– Early detection reduces the risk of death by 20 percent
A group of experts recommends systematic early detection programs for heavy smokers. Why is it still taking time for those affected to benefit?
According to federal data, more than a quarter of smokers will eventually die from lung cancer — the second leading cause of tobacco-related death after cardiovascular disease. Many of these deaths could be prevented in the future. That is the conclusion that is reached national cancer screening expert panel, which released a recommendation Tuesday to offer low-dose computed tomography (CT) screening to people at risk for lung cancer. In Switzerland, systematic early detection of the most common cause of cancer death is much closer.
“The benefit is comparable to the established early detection of colorectal cancer and mammography,” says Marcel Zwahlen, president of the expert panel. “Therefore, there is no reason not to support systematic screening for lung cancer.” If heavy smokers or ex-smokers get screened every one to two years for ten years, they can reduce their risk of dying from lung cancer by up to 20 percent. According to the available studies, with annual screening, for 10,000 heavy smokers, the number of deaths could decrease from 200 to about 160 over 10 years.
No false security for smokers
Doctors have long hoped for early detection of lung tumors. Today, cancer is still mostly very advanced and therefore difficult to treat once it appears. In Switzerland, the Federal Office of Public Health (BAG) rejected an application for lung cancer screening in 2016. The study situation was too rare, it was said at the time. Since then, in 2020, new promising data from a large study from the Netherlands has been published, which has now led to a positive recommendation for the attention of the FOPH and the cantons.
The expert panel did not specify exact criteria for an early detection program. Those would have to be worked out later, Zwahlen says. However, experts suggest that screening should only be offered to healthy people over the age of 55 and with approximately 20 years of so-called “packing”. For example, they smoked 20 cigarettes (a pack) a day for 20 years or 40 cigarettes a day for 10 years. In Switzerland, an estimated 100,000 to 320,000 people would currently meet these criteria.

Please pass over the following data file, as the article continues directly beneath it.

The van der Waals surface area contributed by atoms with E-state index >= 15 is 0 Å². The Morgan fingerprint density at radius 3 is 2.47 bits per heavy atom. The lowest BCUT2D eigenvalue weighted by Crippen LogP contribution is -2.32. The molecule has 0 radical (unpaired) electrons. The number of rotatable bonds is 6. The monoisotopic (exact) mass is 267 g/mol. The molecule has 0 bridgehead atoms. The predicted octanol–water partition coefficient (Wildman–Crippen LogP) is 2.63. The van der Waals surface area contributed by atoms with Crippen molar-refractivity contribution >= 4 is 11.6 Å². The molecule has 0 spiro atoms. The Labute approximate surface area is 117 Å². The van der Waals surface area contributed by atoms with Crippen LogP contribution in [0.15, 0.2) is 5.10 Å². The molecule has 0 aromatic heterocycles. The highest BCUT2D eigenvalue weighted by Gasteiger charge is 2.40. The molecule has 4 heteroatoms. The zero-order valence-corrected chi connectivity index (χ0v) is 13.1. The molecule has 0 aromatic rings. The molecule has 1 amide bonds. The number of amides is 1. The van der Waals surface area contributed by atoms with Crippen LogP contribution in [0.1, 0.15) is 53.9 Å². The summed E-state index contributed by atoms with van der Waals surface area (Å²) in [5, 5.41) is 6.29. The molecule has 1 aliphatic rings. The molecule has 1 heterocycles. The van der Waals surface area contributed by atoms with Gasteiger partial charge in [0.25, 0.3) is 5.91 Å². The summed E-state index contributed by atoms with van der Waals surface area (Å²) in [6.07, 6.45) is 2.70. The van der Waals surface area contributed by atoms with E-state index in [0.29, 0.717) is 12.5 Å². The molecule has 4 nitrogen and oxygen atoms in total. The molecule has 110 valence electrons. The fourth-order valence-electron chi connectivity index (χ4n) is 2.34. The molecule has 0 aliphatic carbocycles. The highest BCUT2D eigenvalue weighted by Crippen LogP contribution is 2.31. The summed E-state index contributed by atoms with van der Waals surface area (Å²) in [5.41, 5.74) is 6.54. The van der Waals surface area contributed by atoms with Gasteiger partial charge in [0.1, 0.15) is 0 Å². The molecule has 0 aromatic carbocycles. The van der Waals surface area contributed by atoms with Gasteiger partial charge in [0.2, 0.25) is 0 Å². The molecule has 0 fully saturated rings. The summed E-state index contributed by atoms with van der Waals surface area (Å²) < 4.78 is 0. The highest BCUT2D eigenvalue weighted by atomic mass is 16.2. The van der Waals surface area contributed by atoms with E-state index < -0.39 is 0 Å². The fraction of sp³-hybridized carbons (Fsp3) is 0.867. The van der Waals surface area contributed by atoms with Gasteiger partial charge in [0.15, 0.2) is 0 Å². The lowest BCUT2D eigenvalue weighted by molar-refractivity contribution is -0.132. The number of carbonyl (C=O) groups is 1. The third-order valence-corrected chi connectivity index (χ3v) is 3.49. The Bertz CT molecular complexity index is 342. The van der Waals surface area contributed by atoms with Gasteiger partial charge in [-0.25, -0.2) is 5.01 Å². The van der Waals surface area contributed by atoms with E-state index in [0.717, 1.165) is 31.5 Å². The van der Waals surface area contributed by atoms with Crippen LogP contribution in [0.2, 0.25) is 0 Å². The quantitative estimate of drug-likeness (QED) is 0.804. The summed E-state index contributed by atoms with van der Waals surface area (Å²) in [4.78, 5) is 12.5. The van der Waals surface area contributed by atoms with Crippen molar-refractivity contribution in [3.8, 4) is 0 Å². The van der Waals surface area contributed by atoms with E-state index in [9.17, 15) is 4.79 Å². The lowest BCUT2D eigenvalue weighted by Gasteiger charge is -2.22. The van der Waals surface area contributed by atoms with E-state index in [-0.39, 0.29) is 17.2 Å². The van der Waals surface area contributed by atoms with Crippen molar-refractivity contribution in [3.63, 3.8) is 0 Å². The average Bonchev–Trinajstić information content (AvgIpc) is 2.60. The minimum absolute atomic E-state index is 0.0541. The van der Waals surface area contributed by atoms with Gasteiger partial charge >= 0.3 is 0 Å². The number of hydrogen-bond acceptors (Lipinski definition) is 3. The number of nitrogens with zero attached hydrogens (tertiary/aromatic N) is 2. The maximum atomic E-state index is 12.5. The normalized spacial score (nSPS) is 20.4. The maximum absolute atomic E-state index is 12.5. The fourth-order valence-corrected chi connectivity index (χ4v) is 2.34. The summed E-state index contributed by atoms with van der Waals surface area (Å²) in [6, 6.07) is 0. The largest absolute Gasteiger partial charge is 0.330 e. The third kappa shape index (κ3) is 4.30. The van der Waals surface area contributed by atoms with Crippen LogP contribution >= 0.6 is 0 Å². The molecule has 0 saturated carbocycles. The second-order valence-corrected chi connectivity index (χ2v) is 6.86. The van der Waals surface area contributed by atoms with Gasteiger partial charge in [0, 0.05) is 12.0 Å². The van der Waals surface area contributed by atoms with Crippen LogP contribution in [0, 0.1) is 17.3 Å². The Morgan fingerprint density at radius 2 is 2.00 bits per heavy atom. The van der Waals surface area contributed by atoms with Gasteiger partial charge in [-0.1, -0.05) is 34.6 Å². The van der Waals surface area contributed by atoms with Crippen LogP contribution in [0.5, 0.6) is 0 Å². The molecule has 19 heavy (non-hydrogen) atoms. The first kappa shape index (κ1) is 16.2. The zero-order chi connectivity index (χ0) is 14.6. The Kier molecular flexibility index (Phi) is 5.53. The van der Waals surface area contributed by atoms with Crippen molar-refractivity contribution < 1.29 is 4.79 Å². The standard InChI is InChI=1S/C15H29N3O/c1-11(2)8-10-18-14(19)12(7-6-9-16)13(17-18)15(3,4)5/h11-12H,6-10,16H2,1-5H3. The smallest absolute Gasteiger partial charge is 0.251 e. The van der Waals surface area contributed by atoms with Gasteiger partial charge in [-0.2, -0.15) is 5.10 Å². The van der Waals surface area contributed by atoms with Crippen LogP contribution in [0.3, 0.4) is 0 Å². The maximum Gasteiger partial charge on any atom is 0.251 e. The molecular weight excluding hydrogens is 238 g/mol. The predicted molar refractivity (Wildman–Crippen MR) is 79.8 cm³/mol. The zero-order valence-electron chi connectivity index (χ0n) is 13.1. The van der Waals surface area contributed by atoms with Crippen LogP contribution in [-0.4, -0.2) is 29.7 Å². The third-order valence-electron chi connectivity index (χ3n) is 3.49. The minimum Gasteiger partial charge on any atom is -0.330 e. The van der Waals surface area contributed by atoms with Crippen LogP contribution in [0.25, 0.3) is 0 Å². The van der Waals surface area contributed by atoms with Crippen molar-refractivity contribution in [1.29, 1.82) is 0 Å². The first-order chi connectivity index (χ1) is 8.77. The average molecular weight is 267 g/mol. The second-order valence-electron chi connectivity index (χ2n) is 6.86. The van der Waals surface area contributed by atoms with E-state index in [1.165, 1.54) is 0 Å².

“People at risk should be encouraged to stop smoking without paternalism, regardless of whether or not they have a screening test.”
Marcel Zwahlen, President of the National Expert Committee on Early Cancer Detection
The fear that the possibility of early detection or an inconspicuous finding could tempt smokers to smoke longer or more often does not seem to be correct. Then the corresponding program would lead not to less, but to more cancer, heart attacks and strokes.
Bernese epidemiologist Marcel Zwahlen rejects this: “In sometimes very large studies, there was no evidence of such a paradoxical effect.” He even sees the possibility of the opposite effect. “As part of the screening, heavy smokers are confronted with the risk of lung cancer, which they may prefer to suppress.” This could also motivate them to quit smoking. “People at risk should be supported without paternalism, regardless of whether or not they have early detection screening,” says Zwahlen.
However, the exact benefit of screening depends on how the program is specifically set up. From the expert panel’s point of view, it is absolutely necessary to prevent so-called wild screening. Providers operate early detection outside of systematic programs and The criteria for participation and the procedure after a striking finding are not so precise. A CT scan then risks doing more harm than good. For example, when younger people and smokers rarely go for screening, there are more false alarms, more follow-up examinations, more complications and interventions that would never have taken place without screening.
Without screening programs, there is a risk of unequal treatment
Without screening programs paid for by health insurance companies, there is also the risk of unequal treatment, because those who are worse off do not have the money for early detection – a situation that the panel of experts and the Cancer League would like to address. avoid. However, there have been providers in Switzerland for years who have been performing such CT scans with relaxed criteria and relatively cheaply. Business model, because additional examinations due to frequent and unclear findings are then charged to the basic insurance.
The positive evaluation that has now been published is an important step on the winding road to systematic early detection of lung cancer in Switzerland. It is true that the BAG, together with the Health Directors’ Conference (GDK), sponsors the expert panel on early cancer detection and commissioned the assessment itself. However, the BAG does nothing until interested parties apply for funding for screening programs. The relevant commission at the BAG would then have to carry out another assessment, which, in the case of a positive decision, would have to be assessed by the Federal Council. Then it would be the turn of the cantonal health authorities. Because in order for the basic insurance to cover the costs of early detection, all cantons have to set up their own screening program.
Felix Straumann is the Deputy Leader of the Science/Medicine Team and a Science Journalist. He has a master’s degree in microbiology and spent many years in university hospital laboratories and in the private sector before becoming a journalist.More information@fstraum
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